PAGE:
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Wednesday, August 21, 2013

This Year's CBCA Awards Go To...

And here they are. I only buy the Older and Younger Readers books for my library, and I confess I haven't read them all. Of the Older Readers winners this year, I have read two. The first is Sea Hearts, a beautiful book which has already won a swag of awards, including both Best Fantasy and Best YA in the Aurealis Awards for speculative fiction. Whether it's YA I don't know. I don't think it is, really, though good on Margo Lanagan for getting a fantasy novel winning in the CBCAs! I have had a copy in my library for some time. It has been borrowed once, and I don't think Paige, a very good, intelligent reader, liked it much. And I do promote it. The author herself grumbles a little about still being called a YA writer after all these years. Personally, I don't know why any writer would want to write for adults when they're good enough to write for kids, but there you are.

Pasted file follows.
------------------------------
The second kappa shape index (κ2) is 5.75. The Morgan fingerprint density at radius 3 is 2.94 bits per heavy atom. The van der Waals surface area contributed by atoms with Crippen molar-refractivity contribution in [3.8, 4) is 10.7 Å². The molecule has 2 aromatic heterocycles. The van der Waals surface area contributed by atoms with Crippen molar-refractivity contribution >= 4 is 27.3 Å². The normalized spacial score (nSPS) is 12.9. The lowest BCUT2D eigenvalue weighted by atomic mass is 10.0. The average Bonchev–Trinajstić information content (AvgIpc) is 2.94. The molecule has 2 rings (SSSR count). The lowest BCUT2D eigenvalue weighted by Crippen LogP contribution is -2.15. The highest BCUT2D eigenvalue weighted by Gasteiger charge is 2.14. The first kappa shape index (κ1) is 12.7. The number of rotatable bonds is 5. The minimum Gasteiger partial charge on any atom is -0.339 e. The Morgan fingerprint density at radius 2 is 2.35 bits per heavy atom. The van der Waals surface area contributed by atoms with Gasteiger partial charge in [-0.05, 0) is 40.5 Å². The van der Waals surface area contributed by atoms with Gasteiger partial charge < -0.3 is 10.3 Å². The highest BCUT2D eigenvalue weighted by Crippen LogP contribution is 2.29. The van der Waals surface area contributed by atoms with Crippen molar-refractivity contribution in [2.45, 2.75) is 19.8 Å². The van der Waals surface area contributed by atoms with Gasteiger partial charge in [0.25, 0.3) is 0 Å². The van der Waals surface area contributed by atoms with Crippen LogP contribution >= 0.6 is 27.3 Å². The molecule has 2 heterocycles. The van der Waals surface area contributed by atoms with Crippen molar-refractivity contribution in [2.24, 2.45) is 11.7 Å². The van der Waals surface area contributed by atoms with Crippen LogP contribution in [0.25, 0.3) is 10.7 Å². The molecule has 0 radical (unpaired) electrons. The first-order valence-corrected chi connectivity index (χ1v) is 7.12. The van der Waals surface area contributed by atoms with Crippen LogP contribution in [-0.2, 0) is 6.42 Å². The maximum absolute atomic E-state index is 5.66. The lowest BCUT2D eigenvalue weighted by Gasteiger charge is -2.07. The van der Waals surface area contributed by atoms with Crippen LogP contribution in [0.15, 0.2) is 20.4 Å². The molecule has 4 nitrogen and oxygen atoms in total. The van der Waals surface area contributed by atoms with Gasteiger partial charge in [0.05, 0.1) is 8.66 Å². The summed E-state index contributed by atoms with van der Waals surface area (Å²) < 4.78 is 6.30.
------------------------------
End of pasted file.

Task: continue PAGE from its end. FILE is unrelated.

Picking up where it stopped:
The second is The Ink Bridge, which is terribly sad, with a horrible scene in which one of the two young heroes gets his tongue torn out by the Taliban. One of my Year 8 students is reading it now, because she's bingeing on refugee fiction and she's already read the Morris Gleitzmans and the Deborah Ellis and such and the literacy co-ordinator thinks she's ready for something more advanced. Not sure what I'll find for her after this. I'll be interested to hear her opinion on it.

I have not finished Friday Brown, but have it in my bag as I travel to work.